for has to hold; or in other words, the function which defines whether an entry is the one we are looking for
or not. In case it is defined as `null`

, then an entry is identified if it is `null`

as well.

**Return**

an Expect for the subject of `this`

expectation.

`fun <E : Any, T : Iterable<E?>> Expect<T>.contains(assertionCreatorOrNull: (Expect<E>.() -> Unit)?, vararg otherAssertionCreatorsOrNulls: (Expect<E>.() -> Unit)?): Expect<T>`

(source)
Expects that the subject of `this`

expectation (an Iterable) contains an entry holding the
assertions created by assertionCreatorOrNull or an entry which is `null`

in case assertionCreatorOrNull
is defined as `null`

-- likewise an entry (can be the same) is searched for each
of the otherAssertionCreatorsOrNulls.

It is a shortcut for `contains.inAnyOrder.atLeast(1).entries(assertionCreatorOrNull, *otherAssertionCreatorsOrNulls)`

`assertionCreatorOrNull`

- The identification lambda which creates the assertions which the entry we are looking
for has to hold; or in other words, the function which defines whether an entry is the one we are looking for
or not. In case it is defined as `null`

, then an entry is identified if it is `null`

as well.

`otherAssertionCreatorsOrNulls`

- Additional identification lambdas which each identify (separately) an entry
which we are looking for (see assertionCreatorOrNull for more information).

**Return**

an Expect for the subject of `this`

expectation.

`fun <K, V, T : Map<out K, V>> Expect<T>.contains(keyValuePair: Pair<K, V>, vararg otherPairs: Pair<K, V>): Expect<T>`

(source)
Expects that the subject of `this`

expectation (a Map) contains a key as defined by keyValuePair's Pair.first
with a corresponding value as defined by keyValuePair's Pair.second -- optionally the same assertions
are created for the otherPairs.

Delegates to `contains.inAnyOrder.entries(keyValuePair, *otherPairs)`

Notice, that it does not search for unique matches. Meaning, if the map is `mapOf('a' to 1)`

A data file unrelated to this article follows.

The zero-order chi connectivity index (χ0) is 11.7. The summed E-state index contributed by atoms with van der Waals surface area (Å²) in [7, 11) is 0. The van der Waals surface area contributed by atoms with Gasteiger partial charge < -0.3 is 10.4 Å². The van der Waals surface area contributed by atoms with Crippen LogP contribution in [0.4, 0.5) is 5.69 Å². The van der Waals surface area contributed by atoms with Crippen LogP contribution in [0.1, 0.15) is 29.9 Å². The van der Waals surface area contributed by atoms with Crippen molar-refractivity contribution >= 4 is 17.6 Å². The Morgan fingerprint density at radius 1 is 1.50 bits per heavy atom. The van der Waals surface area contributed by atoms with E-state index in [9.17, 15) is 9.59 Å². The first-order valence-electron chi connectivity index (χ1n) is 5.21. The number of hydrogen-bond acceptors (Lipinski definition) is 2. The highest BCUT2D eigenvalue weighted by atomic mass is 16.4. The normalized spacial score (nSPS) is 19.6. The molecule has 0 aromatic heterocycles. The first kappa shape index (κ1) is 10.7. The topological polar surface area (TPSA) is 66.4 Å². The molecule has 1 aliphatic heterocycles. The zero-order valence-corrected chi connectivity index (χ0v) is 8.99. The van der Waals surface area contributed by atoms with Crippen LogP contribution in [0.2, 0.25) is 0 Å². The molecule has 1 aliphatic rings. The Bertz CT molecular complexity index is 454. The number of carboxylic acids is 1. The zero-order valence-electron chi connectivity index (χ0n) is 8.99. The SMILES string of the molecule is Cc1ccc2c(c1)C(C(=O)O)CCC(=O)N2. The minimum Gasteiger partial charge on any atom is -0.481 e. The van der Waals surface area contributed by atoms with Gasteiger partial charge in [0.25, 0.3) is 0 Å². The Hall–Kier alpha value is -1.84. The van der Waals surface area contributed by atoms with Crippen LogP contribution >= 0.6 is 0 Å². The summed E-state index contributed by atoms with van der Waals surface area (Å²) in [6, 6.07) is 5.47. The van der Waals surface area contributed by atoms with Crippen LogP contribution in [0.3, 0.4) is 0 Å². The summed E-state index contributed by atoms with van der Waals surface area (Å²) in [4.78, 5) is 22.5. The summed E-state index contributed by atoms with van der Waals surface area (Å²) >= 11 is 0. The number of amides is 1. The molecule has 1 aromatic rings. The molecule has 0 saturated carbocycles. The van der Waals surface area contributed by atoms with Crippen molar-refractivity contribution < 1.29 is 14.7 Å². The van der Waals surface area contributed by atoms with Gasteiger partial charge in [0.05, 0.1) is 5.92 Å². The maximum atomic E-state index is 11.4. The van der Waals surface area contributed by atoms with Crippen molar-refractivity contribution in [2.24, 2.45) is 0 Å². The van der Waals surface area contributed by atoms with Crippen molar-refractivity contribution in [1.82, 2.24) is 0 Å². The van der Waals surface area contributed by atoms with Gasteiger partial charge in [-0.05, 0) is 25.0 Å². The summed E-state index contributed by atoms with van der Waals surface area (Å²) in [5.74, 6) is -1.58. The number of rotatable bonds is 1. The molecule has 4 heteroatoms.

and keyValuePair is
defined as `'a' to 1`

and one of the otherPairs is defined as `'a' to 1`

as well, then both match,
even though they match the same entry.

```
expect(mapOf(1 to "a")).contains(1 to "a")
fails {
expect(mapOf(1 to "a"))
.contains(1 to "b") // fails because the map does not contain Pair<1,"b">
}
```

**Return**

an Expect for the subject of `this`

expectation.

`inline fun <K, reified V : Any, T : Map<out K, V?>> Expect<T>.contains(keyValue: KeyValue<K, V>, vararg otherKeyValues: KeyValue<K, V>): Expect<T>`

(source)
Expects that the subject of `this`

expectation (a Map) contains a key as defined by keyValue's KeyValue.key
with a corresponding value which either holds all assertions keyValue's
KeyValue.valueAssertionCreatorOrNull creates or needs to be `null`

in case
KeyValue.valueAssertionCreatorOrNull is defined as `null`

-- optionally the same assertions are created for the otherKeyValues.

Delegates to `contains.inAnyOrder.entries(keyValue, *otherKeyValues)`

Notice, that it does not search for unique matches. Meaning, if the map is `mapOf('a' to 1)`

and keyValue is
defined as `Key('a') { isGreaterThan(0) }`

and one of the otherKeyValues is defined as `Key('a') { isLessThan(2) }`

, then both match, even though they match the same entry.

```
expect(mapOf(1 to "a"))
.contains(
KeyValue(1, { // subject inside this block is of type String (actually "a")
toBe("a")
})
)
fails {
expect(mapOf(1 to "a"))
.contains(
KeyValue(1, { // subject inside this block is of type String (actually "a")
toBe("b") // fails because "a" is not equal to "b"
})
)
}
```

**Return**

an Expect for the subject of `this`

expectation.